Sarah Harrison – UKGC – Diversity can help tackle the industry’s ‘ugly side’

Issuing her final industry address as Chief Executive of the UK Gambling Commission (UKGC), Sarah Harrison reflects on her two and half year leadership tenure, stating that she has seen ‘the good, the bad and ugly’ of the sector.

Speaking at today’s World Regulatory Briefing’, ahead of ICE 2018. Harrison seeks to breakdown the current industry priorities, that UK betting leadership must tackle in order to regain consumer trust and confidence, following a disruptive 2017.

As UKGC leader, Harrison states that she has moved to broaden the commission’s reach and input from wider industry stakeholders.

“I’ve tried hard to not be a regulator that sits in an ivory tower, and pontificates from on high. I’ve sought to get out there and meet both consumers and the people that work in this industry.”

Outlining ‘the good’ of the sector’s progress, Harrison states that from the shop floor to the boardroom, there is a genuine desire to change the industry and create fairer and safer gambling initiatives.

Harrison details that the commission has had success, at highlighting industry concerns put forward by smaller consumer groups on safer gambling, which have been made aware to UK betting leaders.

“I’ve been grateful for the opportunities to meet consumers and those seeking to promote their interests. The industry may not always welcome their messages but groups in GB like Justice for Punters, the Horse Race Bettors Forum and others should be listened to. Seeing consumers trying to drive positive change makes for a healthier industry and we should all encourage more of it”.

Pointing to ‘the bad’, Harrison is clear that UK operators have underfunded industry charity GambleAware, for its much-needed research into problem gambling, and its prevention, treatment and education.

“Just £3.50 is raised for every consumer who is at risk or is a problem gambler. This compares badly with many other countries and it is lamentable that Britain is towards the bottom of this particular international index.”

Furthermore, Harrison states that industry operators are not helping their cause, through poor customer services, which are unaware of problem gambling prevention/support schemes and processes.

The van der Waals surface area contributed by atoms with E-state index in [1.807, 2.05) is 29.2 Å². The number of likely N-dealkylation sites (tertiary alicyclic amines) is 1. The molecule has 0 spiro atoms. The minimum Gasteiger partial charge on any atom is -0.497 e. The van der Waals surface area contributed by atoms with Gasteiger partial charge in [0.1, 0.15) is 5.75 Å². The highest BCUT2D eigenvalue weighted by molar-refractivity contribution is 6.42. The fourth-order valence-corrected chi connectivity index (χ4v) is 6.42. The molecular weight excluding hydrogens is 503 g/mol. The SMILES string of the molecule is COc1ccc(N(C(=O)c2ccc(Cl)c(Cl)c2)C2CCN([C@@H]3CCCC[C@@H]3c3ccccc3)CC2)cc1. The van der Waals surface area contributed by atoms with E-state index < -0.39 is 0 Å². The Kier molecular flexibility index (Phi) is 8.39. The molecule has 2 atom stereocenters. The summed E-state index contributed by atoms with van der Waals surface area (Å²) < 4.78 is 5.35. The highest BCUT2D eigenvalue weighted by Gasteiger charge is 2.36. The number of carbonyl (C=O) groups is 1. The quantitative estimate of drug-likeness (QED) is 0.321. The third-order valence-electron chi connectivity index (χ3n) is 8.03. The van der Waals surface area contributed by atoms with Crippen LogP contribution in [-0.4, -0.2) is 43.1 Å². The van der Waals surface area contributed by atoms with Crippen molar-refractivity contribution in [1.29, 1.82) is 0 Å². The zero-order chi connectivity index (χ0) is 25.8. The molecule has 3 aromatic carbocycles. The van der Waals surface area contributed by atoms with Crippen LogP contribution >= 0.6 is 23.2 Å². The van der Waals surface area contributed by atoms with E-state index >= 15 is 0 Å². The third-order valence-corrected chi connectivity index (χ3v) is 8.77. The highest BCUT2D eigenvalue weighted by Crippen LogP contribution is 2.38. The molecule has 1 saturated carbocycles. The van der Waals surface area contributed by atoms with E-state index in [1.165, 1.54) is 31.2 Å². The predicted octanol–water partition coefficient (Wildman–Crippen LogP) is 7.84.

“The area that I really wanted to highlight are the examples of extremely poor customer service that we hear about through our contact centre, from consumer groups and on social media. Some of these are quite basic issues, like not responding to complaints”.

Harrison states that industry-wide operator-to-consumer standards on problem gambling supports must improve. However, when detailing the sector’s  ‘ugly’ side, Harrison points to tacit issues which she feels have brought  ‘short-termism’ and short-sightedness’ to the industry’s current agenda and context.

“The tone of the debate, most frequently demonstrated in the discussion about Fixed Odds Betting Terminals has been unacceptable.”

“It is perhaps nevertheless unsurprising when the nature of the debate between different parts of the industry is often no better than what you might find on the playground. The spectacle of different sectors ripping chunks out of each other does nothing to improve a lot of consumers, or the industry and its reputation. Moreover, it represents a shameful waste of energy, a massive missed opportunity among industry leaders to take control and responsibility for this industry’s long-term future, on behalf of their customers and staff.”

Seeking to tackle, this deep-rooted issue for UK betting industry stakeholders, ahead of ICE 2018 Harrison urges for wider diversity in the sector’s representation.

Departing the UKGC, Harrison warns UK betting leadership, that failure to broach diversity matters, could see the industry lose its connection with the general public and its changing social attitudes and thinking.

“A push for a more diverse industry – not just on the basis of gender – is not about a desire for political correctness. An industry that has diversity in all respects and at all levels, will better understand its consumers and the wider public and will be more inclusive and open to different and new ideas. Armed with this, a business can better meet the needs of their customers, respond to the worries of society and be innovative in the way it meets challenges and seizes its opportunities.”

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Click on the below link to download the full transcript of Sarah Harrison’s UKGC speech at World Regulatory Briefing 2018. 

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